Ala Wai Canal

The Ala Wai Canal, taken from the bridge on Ala Moana Boulevard

The Ala Wai Canal in Honolulu is a man-made canal that was constructed during the 1920’s to drain extensive coastal wetlands for the development of the district. Ala Wai Canal stretches for two miles through Waikiki near the end of the Ala Wai watershed.

The Ala Wai Canal forms the boundary of the Waikiki district, separating Waikiki form the Makiki, Moilili, and Ala Moana areas of Honolulu. 

The Ala Wai Canal is 3,100 meters in length, varies in width from about 51 meters to 83 meters, and varies in depth from 5 meters to only a few centimeters. There are three bridges across the canal, and the length of the makai side of the canal is spanned by a concrete tree-lined sidewalk.

The canal is listed as an impaired water body under the Clean Water Act due to numerous pollutants including nitrogen, phosphorous, sediment, metals, pathogens and pesticides, which derive from the communities and neighborhoods in between the mountain forests and coastal waterways.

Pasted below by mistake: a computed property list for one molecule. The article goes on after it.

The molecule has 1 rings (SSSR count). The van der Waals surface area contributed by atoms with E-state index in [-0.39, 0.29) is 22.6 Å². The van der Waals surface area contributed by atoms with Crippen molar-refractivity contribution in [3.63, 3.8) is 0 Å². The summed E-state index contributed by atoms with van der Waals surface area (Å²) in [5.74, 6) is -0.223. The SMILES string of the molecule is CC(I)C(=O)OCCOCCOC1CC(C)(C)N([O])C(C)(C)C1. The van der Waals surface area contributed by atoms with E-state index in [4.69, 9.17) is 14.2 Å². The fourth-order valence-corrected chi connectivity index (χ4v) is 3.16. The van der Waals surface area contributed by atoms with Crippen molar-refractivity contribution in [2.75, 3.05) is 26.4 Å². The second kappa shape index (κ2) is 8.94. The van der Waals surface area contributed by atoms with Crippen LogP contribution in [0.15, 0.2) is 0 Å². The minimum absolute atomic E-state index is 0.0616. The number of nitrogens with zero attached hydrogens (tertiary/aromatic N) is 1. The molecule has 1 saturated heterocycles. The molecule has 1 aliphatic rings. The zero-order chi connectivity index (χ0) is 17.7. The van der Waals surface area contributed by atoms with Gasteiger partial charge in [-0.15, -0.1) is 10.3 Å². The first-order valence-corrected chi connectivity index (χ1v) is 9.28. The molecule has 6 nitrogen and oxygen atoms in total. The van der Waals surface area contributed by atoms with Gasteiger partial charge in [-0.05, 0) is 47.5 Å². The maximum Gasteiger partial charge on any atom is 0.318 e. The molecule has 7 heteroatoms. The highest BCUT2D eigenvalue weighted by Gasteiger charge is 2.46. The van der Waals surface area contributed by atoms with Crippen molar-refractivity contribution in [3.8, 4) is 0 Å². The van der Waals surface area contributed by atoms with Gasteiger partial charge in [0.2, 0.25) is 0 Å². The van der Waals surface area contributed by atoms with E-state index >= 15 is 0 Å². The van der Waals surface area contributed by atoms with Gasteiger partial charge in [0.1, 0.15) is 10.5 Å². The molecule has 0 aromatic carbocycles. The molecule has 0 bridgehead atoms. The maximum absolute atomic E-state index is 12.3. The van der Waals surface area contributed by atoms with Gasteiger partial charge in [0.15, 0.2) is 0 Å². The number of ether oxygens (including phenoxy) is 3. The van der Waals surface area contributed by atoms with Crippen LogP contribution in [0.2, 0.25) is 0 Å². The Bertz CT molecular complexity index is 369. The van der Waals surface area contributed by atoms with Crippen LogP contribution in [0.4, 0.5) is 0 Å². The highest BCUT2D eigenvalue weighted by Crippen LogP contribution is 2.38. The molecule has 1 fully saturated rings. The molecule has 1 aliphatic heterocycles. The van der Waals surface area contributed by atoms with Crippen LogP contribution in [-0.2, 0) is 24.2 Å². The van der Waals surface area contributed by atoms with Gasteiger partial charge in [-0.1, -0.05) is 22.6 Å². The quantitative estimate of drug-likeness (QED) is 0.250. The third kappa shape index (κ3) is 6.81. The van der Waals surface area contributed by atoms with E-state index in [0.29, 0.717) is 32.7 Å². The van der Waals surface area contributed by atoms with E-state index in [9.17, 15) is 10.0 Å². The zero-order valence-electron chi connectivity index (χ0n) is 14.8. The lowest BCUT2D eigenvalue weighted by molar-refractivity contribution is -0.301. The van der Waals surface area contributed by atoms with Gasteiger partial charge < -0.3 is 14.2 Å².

Despite significant human health issues associated with poor water quality, the Ala Wai Canal system—including the contributing streams and upland trail systems—has been identified as a regionally outstanding recreational resource. Fishing and paddling sports are popular, and the canal has the largest concentration of canoe clubs in the state. The promenade is heavily used for walking, running, biking and commuting.